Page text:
Today is January 1st - a day celebrated as a fresh start, an opportunity to invite change and resolve to achieve those long-harboured ambitions we always wanted to realise but never really took the necessary action.
It is also a chance to reflect on the 12 months that came before. I look back on my 2021 and I see a year that was filled with peaks of exuberance and valleys of despair. I had my most rewarding experiences in my career as an educator, but I also weathered the worst personal losses imaginable - first, my best human friend Chris was killed working security in Afghanistan, and then my best animal friend Neji passed away suddenly after a very short illness - both within a few weeks of each other.
Over the years, I have learned to temper my enthusiasm for this period in the calendar. Or, at least, I have dulled my proclivity to publicly proclaim my desires for the forthcoming year. I do have goals - lots of them, some small, others incredibly significant - and I'll likely discuss my progress in future posts. But for me, "new year" is simply another day upon which I will be putting in the same work ethic as I did yesterday, and as I will do again tomorrow.
However, one goal that I will discuss here - since I have talked about it publicly in previous entries - was to write a blog post every single day for two years. The idea was that it would be a helpful exercise to overcome the crippling perfectionist attitude that I have towards my writing, which ultimately results in me not publishing the words I compose. I started well enough, getting to around 50-something posts before the passing of Neji caused me to take time off from working altogether. If you have ever been the human companion to an animal that has died then you will be very familiar with the debilitating pain that is caused by their absence. It is truly paralysing. I restarted the challenge about a month later, but I was so busy catching up with the work I had put off that I was unable to continue. I am better positioned now to post to the blog with greater regularity, but perhaps not so much that I can sustain writing here every day. The workload that comes with running a platform like Flexibility Research is sizeable enough that the informational and educational content I post would be forfeit, which is not worth the price of a daily blog post.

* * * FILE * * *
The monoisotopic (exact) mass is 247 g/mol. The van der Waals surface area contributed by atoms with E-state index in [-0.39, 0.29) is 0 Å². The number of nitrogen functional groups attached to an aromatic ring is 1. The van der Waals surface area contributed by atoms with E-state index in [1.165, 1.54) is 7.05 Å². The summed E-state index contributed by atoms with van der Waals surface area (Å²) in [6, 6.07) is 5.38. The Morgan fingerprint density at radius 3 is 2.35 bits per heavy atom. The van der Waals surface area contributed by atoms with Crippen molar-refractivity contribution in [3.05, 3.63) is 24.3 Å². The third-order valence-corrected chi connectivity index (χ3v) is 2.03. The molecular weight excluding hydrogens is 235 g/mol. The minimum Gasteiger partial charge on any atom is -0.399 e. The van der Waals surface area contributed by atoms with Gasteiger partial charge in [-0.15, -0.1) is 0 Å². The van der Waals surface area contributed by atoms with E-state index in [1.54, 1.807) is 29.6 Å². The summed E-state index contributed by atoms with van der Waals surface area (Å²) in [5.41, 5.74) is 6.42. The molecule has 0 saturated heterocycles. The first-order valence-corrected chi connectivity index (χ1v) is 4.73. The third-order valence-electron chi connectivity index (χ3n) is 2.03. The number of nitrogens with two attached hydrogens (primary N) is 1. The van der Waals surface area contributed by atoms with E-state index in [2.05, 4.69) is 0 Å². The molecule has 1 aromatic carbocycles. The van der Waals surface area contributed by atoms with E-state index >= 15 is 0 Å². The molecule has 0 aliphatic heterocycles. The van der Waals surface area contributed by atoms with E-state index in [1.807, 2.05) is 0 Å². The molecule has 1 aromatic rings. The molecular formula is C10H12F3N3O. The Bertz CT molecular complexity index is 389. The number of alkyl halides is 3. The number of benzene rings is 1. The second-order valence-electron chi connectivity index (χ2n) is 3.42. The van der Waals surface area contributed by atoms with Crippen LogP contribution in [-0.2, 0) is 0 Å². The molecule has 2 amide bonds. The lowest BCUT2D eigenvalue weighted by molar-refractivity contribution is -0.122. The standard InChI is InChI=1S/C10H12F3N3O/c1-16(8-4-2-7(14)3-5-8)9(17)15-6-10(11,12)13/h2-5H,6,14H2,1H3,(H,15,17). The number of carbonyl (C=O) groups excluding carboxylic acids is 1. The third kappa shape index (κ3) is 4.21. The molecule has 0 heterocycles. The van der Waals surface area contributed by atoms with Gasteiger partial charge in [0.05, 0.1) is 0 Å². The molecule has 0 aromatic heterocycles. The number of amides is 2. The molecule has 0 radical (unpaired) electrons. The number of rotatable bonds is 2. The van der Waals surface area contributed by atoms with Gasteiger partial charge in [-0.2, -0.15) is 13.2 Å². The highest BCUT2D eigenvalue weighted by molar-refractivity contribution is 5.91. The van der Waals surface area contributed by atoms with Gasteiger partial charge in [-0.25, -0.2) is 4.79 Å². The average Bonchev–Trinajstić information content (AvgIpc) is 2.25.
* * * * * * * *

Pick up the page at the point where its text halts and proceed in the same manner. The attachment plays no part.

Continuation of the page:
I do not regret starting the daily blogging challenge because it provided me with the stimulus to begin posting here in the first place, and the feedback I have received thus far from the readership is that my posts have been particularly useful. There is a lesson and a benefit hidden in every failure if only we take the time to look. I will continue posting here regularly, most certainly at least once per week, more often if I have the time and inclination.
I hope that, regardless of whatever goals you have set for yourself, you find this to be a healthy, prosperous, and most fulfilling of years.